People in the Pacific Northwest experienced wet but weirdly warm weather on Thursday as rain generated by an atmospheric river came through. These plumes of moisture are a classic feature of late fall and winter weather on the West Coast, and are also known around here as "The Pineapple Express" because they originate in the tropics near Hawaii. And they can bring in unseasonably warm temperatures.
The region felt a classic example of it on Thursday, says KNKX weather expert Cliff Mass, who teaches atmospheric sciences at the University of Washington.
“We had winds coming from Hawaii. We had an atmospheric river that moved northward into our region. It was startlingly warm, temperatures getting into the low 60s, it was breezy. I mean, you could have been on the big island of Hawaii,” Mass said. “Just fascinating.”
Also noteworthy, Mass says, was the way that the rainfall was much heavier on the western side of the Cascades than in Puget Sound, because of the angle at which the atmospheric river came in – from the west. So Puget Sound was in the rain shadow of the Olympic Mountains.
Rain In Spurts This Weekend
Much of this will continue in the days ahead, says Mass, with residual rain and showers coming in, especially in the convergence zone, north of Seattle.
“We’re going to get some rain over the weekend in spurts," Mass said. "It’s not going to rain the whole weekend.”
Mass says Friday's wet start will fade out during the day.
“So, there’ll be some clouds, but not such a bad day. Temperatures getting up into the upper 50s,” he said.
On Saturday, the day will start out generally dry, Mass says.
“But then a warm front is going to start moving towards us. And I think the rain will move in later in the day,” he says, with temperatures again in the mid-50s.
Rainiest Saturday Night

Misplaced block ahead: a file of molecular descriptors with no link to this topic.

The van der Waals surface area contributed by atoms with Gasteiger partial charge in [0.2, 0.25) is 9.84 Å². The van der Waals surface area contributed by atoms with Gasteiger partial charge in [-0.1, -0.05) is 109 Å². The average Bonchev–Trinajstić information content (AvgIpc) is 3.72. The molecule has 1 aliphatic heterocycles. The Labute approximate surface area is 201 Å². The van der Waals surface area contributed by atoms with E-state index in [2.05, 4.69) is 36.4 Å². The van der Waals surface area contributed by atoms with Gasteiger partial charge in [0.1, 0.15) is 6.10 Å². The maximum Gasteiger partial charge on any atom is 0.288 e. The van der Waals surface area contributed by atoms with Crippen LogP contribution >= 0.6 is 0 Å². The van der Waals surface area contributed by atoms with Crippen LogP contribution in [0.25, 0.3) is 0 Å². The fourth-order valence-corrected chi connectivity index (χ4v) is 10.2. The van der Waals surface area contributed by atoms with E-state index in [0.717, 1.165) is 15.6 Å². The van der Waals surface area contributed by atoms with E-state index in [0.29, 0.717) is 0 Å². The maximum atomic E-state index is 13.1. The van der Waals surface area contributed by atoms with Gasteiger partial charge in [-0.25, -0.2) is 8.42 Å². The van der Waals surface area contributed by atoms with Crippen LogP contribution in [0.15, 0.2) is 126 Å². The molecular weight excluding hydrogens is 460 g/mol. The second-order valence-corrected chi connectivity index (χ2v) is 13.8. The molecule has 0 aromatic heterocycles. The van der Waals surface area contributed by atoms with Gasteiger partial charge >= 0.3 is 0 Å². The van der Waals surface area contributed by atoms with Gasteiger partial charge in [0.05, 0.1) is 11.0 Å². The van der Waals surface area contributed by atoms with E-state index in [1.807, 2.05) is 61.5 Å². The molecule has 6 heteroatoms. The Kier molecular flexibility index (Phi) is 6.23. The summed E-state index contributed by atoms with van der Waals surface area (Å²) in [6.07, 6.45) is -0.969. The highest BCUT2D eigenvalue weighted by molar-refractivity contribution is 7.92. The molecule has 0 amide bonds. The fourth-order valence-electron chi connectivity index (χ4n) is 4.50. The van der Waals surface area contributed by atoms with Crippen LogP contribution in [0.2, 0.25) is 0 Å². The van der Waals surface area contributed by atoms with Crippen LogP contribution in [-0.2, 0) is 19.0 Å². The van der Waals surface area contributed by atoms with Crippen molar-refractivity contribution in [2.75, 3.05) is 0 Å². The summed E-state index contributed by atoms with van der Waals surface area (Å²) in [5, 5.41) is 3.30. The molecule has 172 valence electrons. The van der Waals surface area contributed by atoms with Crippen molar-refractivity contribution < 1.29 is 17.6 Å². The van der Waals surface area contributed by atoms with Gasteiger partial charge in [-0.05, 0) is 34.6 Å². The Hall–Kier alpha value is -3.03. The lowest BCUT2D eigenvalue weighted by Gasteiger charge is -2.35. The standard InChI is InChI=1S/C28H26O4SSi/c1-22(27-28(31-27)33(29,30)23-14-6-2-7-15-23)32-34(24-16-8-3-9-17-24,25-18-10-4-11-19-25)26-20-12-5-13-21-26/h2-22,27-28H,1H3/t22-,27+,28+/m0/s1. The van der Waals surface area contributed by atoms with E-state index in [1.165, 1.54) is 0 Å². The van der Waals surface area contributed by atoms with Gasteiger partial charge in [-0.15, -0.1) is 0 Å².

Then the phenomenon of the atmospheric river comes back into the picture, Mass says. A relatively strong one will hit the region Saturday night and Sunday morning.
“And that’s going to bring a lot of rain on the western side of the Olympics and the western side of the Cascades.”
The reason? This one will again be coming in from the west.
“The air’s going up on the west side of the Olympics, it’s going to descend over us, we’ll be a little bit drier, and then it’s going to go up again on the Cascades, so you’re going to get a lot of rain on the western slopes,” Mass said.
On Sunday, after a wet morning, Mass expects the rain to taper off into showers.
“The plume of moisture will come through and we should be pretty decent," Mass said. "So, it’ll be on and off.”
He says expect those on-and-off showers to continue Monday through Wednesday.
“So we’ve definitely turned the corner. We’re getting some rain and we’re getting these atmospheric rivers that rev up the precipitation,” he said.
To hear the full conversation, including more detail on how atmospheric rivers work and how they’re expected to change with global warming, you can click on the 'play' icon at the top of this post.
Weather with Cliff Mass airs at 9:02 a.m. Friday, right after BirdNote, and twice on Friday afternoons during All Things Considered. The feature is hosted by KNKX environment reporter Bellamy Pailthorp. Cliff Mass is a University of Washington professor of atmospheric sciences, a renowned Seattle weather prognosticator, and a popular weather blogger. You can also subscribe to podcasts of Weather with Cliff Mass shows, via iTunes or Google Play.